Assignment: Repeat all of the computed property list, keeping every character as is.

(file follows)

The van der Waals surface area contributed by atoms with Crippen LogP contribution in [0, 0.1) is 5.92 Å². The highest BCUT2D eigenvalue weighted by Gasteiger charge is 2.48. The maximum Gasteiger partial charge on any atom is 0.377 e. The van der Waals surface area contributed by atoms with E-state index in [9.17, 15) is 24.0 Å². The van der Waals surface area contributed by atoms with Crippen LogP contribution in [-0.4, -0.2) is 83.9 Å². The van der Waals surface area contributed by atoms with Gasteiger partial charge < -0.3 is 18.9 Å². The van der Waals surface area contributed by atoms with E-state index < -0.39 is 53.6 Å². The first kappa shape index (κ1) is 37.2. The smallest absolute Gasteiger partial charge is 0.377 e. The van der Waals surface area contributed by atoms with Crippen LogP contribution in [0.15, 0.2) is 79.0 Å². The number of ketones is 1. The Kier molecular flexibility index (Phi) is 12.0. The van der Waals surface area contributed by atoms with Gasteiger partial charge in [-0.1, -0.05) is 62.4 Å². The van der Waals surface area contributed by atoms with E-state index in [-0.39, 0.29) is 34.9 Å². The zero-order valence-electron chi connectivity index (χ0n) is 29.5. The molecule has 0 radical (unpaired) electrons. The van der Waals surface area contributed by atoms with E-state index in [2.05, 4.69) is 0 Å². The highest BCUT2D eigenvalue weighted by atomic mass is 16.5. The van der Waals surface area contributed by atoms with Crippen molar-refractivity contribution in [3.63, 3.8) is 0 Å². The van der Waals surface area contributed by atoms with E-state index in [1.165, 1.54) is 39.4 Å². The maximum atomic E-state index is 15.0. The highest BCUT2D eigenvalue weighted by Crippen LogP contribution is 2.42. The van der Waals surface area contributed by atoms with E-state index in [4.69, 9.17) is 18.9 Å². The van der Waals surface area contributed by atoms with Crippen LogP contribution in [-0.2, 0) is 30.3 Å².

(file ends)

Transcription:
The van der Waals surface area contributed by atoms with Crippen LogP contribution in [0, 0.1) is 5.92 Å². The highest BCUT2D eigenvalue weighted by Gasteiger charge is 2.48. The maximum Gasteiger partial charge on any atom is 0.377 e. The van der Waals surface area contributed by atoms with E-state index in [9.17, 15) is 24.0 Å². The van der Waals surface area contributed by atoms with Crippen LogP contribution in [-0.4, -0.2) is 83.9 Å². The van der Waals surface area contributed by atoms with Gasteiger partial charge < -0.3 is 18.9 Å². The van der Waals surface area contributed by atoms with E-state index < -0.39 is 53.6 Å². The first kappa shape index (κ1) is 37.2. The smallest absolute Gasteiger partial charge is 0.377 e. The van der Waals surface area contributed by atoms with Crippen LogP contribution in [0.15, 0.2) is 79.0 Å². The number of ketones is 1. The Kier molecular flexibility index (Phi) is 12.0. The van der Waals surface area contributed by atoms with Gasteiger partial charge in [-0.1, -0.05) is 62.4 Å². The van der Waals surface area contributed by atoms with E-state index in [-0.39, 0.29) is 34.9 Å². The zero-order valence-electron chi connectivity index (χ0n) is 29.5. The molecule has 0 radical (unpaired) electrons. The van der Waals surface area contributed by atoms with E-state index in [2.05, 4.69) is 0 Å². The highest BCUT2D eigenvalue weighted by atomic mass is 16.5. The van der Waals surface area contributed by atoms with Crippen molar-refractivity contribution in [3.63, 3.8) is 0 Å². The van der Waals surface area contributed by atoms with E-state index in [1.165, 1.54) is 39.4 Å². The maximum atomic E-state index is 15.0. The highest BCUT2D eigenvalue weighted by Crippen LogP contribution is 2.42. The van der Waals surface area contributed by atoms with E-state index in [4.69, 9.17) is 18.9 Å². The van der Waals surface area contributed by atoms with Crippen LogP contribution in [-0.2, 0) is 30.3 Å².